John Malkovich: a Figure in Someone Else’s Dream
Last weekend, John Malkovich came to Toronto to play Casanova onstage in The Giacomo Variations. The lanky 59-year-old made local headlines when he aided a fellow guest at his hotel who gashed his neck on some sharp scaffolding. Malkovich wondered if the next time the fellow saw him on screen, “He may think, ‘This guy had his hands around my neck.’”
Malkovich was speaking to a capacity audience at the TIFF Bell Lightbox. He appeared between performances to kick off TIFF’s summer program that was sharing space with the Century of Chinese Cinema program featuring the likes of Chris Doyle and Chen Kaige. As one of the greatest actors in the world, Malkovich compared performing on stage and on screen.
Theatre acting is like painting where the artist constantly changes his brushstrokes like an actor adjusts his delivery and reactions over several performances. In contrast, film acting is like a line drawing whereby the artist does not revise what he has already committed to paper. Under the guidance of a director, Malkovich said, “You say it’s beyond [your] control, and you do that one day. You never go back and look at it.” There isn’t enough time, and so the actor surrenders control to the director. “In theatre, you decide the rhythmn, the musicality, and what is emotional and not. In a movie that is decided for you.” Malkovich feels that directors manipulate actors far more before a camera than on a stage. “You are a figure in someone else’s dream. So they say, ‘Go over there,’ you go over there.”
Malkovich admitted that he “drove nuts” Stephen Frears, who directed him in 1988’s Dangerous Liaisions, “but to be fair he had somewhat the same effect on me.” Malkovich recalls Frears first approaching him about the film after seeing him perform in Burn This on Broadway in 1987. Frears came backstage and diplomatically asked Malkovich, “Tell me. Why is it that you’re actually never very good in the cinema?” Malkovich answered that he didn’t control his performances. “So,” said Frears, “you’ll have to be controlled.”
On set, Malkovich challenged Frears about certain blocking and shots, so Frears retaliated by forcing his headstrong actor to view his own choices. “Stephen used to send me to watch the dailies when I’d rather spend my evenings drinking,” Malkovich deadpanned, keeping the TIFF audience in stitches. Quite often Frears was right, and Malkovich accepted this on a philosophical note: “The camera likes what it likes, and you are always the servant to that master.”
Malkovich stated that he prefers no particular directorial style and doesn’t mind being directed. He even adored Luc Besson in 1999’s Joan of Arc who committed the cardinal sin of delivering line readings — and Besson didn’t even speak English at the time. “I’m not very good at that,” said Malkovich about line readings, “but I kind of liked that.”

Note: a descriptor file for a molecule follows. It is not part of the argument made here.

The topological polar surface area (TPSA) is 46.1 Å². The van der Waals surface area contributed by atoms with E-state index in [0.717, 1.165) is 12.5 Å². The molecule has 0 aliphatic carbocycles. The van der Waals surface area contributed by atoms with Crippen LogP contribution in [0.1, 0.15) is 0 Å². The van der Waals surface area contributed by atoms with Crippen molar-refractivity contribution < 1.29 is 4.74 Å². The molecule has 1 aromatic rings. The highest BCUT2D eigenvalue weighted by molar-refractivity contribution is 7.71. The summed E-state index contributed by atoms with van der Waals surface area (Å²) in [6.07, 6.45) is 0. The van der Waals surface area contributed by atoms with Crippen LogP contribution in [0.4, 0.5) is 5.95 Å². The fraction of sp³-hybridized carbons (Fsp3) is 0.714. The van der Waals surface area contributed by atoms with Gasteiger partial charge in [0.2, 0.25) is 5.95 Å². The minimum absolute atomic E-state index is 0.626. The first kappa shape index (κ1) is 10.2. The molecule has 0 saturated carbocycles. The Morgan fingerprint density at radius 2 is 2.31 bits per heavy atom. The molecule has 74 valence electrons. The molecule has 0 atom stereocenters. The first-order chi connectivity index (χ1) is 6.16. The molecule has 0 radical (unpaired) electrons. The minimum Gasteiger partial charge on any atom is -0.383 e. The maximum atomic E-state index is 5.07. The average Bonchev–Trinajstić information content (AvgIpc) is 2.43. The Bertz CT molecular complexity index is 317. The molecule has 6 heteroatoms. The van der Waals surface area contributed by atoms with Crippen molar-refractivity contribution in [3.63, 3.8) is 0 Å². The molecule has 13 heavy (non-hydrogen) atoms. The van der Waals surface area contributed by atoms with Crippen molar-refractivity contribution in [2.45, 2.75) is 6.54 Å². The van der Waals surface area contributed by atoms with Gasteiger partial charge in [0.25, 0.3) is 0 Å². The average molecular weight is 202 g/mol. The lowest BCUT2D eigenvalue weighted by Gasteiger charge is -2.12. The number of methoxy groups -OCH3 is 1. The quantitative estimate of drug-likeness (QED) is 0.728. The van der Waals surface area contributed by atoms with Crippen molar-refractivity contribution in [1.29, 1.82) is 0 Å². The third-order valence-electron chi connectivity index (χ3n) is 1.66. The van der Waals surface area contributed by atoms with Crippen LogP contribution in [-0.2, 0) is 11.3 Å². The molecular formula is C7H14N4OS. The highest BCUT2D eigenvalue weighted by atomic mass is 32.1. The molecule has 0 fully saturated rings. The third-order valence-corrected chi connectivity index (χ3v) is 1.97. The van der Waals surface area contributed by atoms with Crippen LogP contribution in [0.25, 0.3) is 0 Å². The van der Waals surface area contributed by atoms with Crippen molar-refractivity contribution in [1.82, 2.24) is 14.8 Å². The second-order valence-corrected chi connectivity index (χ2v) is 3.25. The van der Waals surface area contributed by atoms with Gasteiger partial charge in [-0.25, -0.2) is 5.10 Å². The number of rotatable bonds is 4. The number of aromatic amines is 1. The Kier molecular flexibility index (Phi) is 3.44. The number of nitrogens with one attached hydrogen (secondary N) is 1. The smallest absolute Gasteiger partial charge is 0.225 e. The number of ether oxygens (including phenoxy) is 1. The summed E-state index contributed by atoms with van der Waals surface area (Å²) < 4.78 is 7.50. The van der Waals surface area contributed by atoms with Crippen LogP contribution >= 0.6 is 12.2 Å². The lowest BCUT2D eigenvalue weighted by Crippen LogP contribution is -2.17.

That wasn’t the case on Bernardo Bertolucci’s The Sheltering Sky. “I’d gotten hepatitis in north Africa so I got quite crabby.” To make things worse, Malkovich didn’t get along with one of the producers. However, he found the Italian director light-hearted and funny. Not so with Woody Allen: “Obviously funny, but you’d never hear laughter on his set. He’s unbelievably serious.” No surprise that Malkovich disagrees with Hitchcock’s edict that “actors are cattle.” “I think that’s unproductive. I like to have an idea of what we’re trying to make, because I may be helpful.”
Malkovich’s contribution was enormous on Being John Malkovich. After reading only the first 20 pages he knew Charlie Kaufman was “an amazing writer.” However, Malkovich wouldn’t star in the title role, though he wished to direct another star, someone like William Hurt, Sean Penn or even William Shatner. (As the TIFF audience roared with laughter, Malkovich reconsidered the last suggestion: “That would put it in a different genre.”) Regardless, Malkovich wouldn’t direct a film that had his own name in the title. “I’m not insane.”
Flash forward a few years to France where Malkovich was living. His manager asked him to meet a young director named Spike Jonze to talk about the script. They were chatting at a Paris hotel for 30 minutes when Malkovich stopped and asked the kid, “Are you American?” First-time feature-film director Jonze was born in Maryland. “I thought he was Czech, because of the way he talked.” Jonze either answered him with, That’s harsh (meaning yes), or That’s okay, maybe (meaning no). “I really thought he was a foreigner,” Malkovich recalled in all sincerity. “I couldn’t really grasp it, but I liked him immensely.”
The kid and Malkovich went on to make the brilliant comedy, disagreeing on casting only once. After Kevin Bacon declined to play Malkovich’s best friend, the actor wanted Charlie Sheen who, of course, Malkovich never met. So, why did he insist on Sheen? “If you’re in an existential crisis about a coven of lesbian witches you want that person who’s gonna say, ‘Hey, give me their number when you’re through.’”
Malkovich summed up his film work graciously: “I have great sympathy for directors. It’s a hard job. They don’t know what’s going to happen. They have a ton of pressure. They’re spending enormous sums, even on a little independent film.” Within minutes Malkovich dashed back to the theatre.